Why You Should Reuse and Repair – Beckett Simonon
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Why You Should Reuse and Repair

There is a particular joy in wearing or living amongst things we have inherited from family or friends. These items hold a special place in our hearts and homes, not only for how beautiful they are but also for the stories and memories they hold. Embodied links to the past, these objects could have never been passed down had they not been made to last and be repaired. 

Unfortunately, this is not the case for most of the things we get today. A great deal is made to be disposed of quickly and often, taking advantage of an industry-established desire for what’s new.

The issue of disposability

disposibility

 

Take the example of our phones. Most of them are not even made to be opened by us anymore. You can’t change their batteries like you could back in the ’00s. And they are designed to become obsolete from the get-go: new software every few months, new charging setups, no instructions for repair.

The same goes for our clothes. Fast fashion has made it so you can buy new styles every week, but at what cost? Threads unravel within a couple of wears and dyes end up going down the drain in the garment’s first few trips to the washing machine.

It’s frustrating because one can no longer enjoy for a long time the things one buys with hard-earned cash. And it doesn’t just affect our wallet and our enjoyment, this culture of disposability also has an impact on the people who make these products and our planet. People are paid poorly and treated terribly, and the waste we are creating has driven us into a climate emergency.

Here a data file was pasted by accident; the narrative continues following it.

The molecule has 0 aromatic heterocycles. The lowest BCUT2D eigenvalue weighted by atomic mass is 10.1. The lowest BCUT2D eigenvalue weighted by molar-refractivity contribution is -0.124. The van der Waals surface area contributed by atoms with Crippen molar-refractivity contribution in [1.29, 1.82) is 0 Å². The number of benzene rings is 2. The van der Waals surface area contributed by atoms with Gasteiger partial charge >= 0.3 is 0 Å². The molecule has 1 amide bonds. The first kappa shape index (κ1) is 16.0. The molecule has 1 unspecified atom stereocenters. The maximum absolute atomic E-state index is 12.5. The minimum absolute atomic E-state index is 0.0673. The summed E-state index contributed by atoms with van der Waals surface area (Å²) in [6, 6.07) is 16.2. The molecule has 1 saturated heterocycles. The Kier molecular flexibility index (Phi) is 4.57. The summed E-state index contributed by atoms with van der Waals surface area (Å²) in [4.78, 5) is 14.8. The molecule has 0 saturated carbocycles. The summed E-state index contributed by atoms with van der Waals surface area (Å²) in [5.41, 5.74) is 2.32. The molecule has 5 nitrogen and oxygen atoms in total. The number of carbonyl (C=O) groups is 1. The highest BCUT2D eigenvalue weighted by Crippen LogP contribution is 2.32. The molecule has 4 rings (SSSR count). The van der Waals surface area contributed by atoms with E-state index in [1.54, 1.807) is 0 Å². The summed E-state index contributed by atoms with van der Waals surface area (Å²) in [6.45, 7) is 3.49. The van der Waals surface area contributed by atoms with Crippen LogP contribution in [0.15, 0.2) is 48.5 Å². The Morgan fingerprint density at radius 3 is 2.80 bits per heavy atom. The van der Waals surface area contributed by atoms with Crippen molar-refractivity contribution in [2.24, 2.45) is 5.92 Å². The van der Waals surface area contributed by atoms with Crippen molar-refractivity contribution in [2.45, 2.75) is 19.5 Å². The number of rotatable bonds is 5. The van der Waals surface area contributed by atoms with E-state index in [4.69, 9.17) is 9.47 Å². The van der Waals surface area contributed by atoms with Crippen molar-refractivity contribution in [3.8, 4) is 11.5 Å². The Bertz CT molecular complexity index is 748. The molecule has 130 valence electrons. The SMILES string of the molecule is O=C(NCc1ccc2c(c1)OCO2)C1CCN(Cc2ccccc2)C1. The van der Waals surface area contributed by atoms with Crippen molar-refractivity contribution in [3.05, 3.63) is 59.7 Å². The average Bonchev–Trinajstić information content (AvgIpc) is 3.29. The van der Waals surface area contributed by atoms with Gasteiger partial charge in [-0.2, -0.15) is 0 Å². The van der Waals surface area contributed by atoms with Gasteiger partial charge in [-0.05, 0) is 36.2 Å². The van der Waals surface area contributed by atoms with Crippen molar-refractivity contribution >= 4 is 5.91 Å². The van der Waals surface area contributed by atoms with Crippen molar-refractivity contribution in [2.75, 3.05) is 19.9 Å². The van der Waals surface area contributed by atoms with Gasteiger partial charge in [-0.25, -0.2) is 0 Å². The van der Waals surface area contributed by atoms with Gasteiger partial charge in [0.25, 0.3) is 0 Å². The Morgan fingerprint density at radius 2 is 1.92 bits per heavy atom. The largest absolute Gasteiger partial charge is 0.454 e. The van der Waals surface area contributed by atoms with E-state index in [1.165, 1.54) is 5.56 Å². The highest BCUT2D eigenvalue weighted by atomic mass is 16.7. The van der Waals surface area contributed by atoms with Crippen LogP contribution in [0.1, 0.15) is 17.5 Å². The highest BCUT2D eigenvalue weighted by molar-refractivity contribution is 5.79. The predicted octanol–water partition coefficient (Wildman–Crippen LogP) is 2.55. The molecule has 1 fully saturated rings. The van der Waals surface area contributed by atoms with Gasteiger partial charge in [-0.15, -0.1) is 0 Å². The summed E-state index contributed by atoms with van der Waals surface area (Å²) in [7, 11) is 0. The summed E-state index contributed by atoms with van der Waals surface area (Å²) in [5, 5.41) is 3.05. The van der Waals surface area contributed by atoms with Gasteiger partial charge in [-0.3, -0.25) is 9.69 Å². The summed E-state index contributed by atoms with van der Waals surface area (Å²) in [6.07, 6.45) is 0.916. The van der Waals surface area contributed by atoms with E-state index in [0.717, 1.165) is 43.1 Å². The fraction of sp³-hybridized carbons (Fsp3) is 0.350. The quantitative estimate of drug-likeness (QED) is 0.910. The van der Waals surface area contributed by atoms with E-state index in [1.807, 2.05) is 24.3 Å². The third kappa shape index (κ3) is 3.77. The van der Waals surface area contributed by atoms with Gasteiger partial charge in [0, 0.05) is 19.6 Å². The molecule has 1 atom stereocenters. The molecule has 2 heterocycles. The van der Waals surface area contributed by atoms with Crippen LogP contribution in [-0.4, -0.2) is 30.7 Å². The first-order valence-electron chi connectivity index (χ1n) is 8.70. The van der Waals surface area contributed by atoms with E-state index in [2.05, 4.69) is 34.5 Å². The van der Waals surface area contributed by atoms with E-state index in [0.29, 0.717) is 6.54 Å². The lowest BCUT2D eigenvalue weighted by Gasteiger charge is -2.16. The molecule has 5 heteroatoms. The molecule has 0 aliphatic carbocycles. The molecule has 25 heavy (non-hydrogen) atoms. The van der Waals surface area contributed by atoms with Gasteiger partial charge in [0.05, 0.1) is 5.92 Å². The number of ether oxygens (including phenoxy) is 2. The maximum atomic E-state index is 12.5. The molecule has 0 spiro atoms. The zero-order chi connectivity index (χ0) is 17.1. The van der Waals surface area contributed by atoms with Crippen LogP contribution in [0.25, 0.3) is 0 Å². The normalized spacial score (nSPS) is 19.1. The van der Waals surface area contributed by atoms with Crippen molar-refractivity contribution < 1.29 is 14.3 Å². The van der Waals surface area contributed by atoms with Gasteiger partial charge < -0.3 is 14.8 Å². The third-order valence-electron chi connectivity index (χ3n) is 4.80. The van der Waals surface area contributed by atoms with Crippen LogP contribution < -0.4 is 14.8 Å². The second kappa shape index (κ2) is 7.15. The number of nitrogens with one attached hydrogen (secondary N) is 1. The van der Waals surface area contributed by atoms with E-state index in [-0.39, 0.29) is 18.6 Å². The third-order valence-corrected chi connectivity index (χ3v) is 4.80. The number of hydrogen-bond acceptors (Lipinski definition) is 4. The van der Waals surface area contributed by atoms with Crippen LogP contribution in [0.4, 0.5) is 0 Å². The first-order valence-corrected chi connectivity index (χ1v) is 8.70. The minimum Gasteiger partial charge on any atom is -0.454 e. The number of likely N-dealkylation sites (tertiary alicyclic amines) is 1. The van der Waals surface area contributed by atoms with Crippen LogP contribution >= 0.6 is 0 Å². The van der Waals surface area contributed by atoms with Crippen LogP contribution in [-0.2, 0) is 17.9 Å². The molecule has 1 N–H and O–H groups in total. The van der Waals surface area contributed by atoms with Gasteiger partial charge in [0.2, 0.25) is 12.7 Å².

At this point you might be thinking, “Fine, but what can I do about it?” A question we will answer shortly, but first, we need to understand how we got here before we can change our course.

How disposability became the norm

single use plastic



We don’t know exactly when we became a culture of disposability, but it has been linked to the razor, the plastics industry, and both of the world wars. In the case of the razor in the 1900s, Gillette replaced the blade that could last for years, if resharpened, with one that could be removed, tossed, and replaced as soon as it became blunt.

Plastics, which are now one of the most widespread materials used in single-use products like cups and plates, were not meant to be so. According to Dr. Theanne Schiros, in her class for the Slow Factory Open Edu, synthetic plastics came about to replace materials such as ivory or shellac, obtained from elephants and the lac beetle respectively. 

The earliest successful effort was made by chemist Leo Hendrik Baekeland in 1907 when he invented Bakelite. Made by combining phenol and formaldehyde, this plastic resin was meant to be heat resistant, strong, durable, and malleable; not disposable. 

Between the First and Second World Wars, when more synthetic materials like polyester and nylon were invented, the plastics industry saw an opportunity to earn more money by turning their durable material into the new epitome of convenience. The idea was to produce more plastic disposable products, instead of reusable ones. That way, they could bring people to the stores more often.

To pull this off, they started an aggressive marketing campaign that focused on how much more convenient it was, for example, to have a disposable baby bottle that you could easily throw away, than for a housewife to have to clean it time and time again. 

This also happened in the automotive industry when, in the 1920s, General Motors started to design and produce their cars in a way that encouraged replacing them more often, allegedly to increase production and job creation amidst the recession.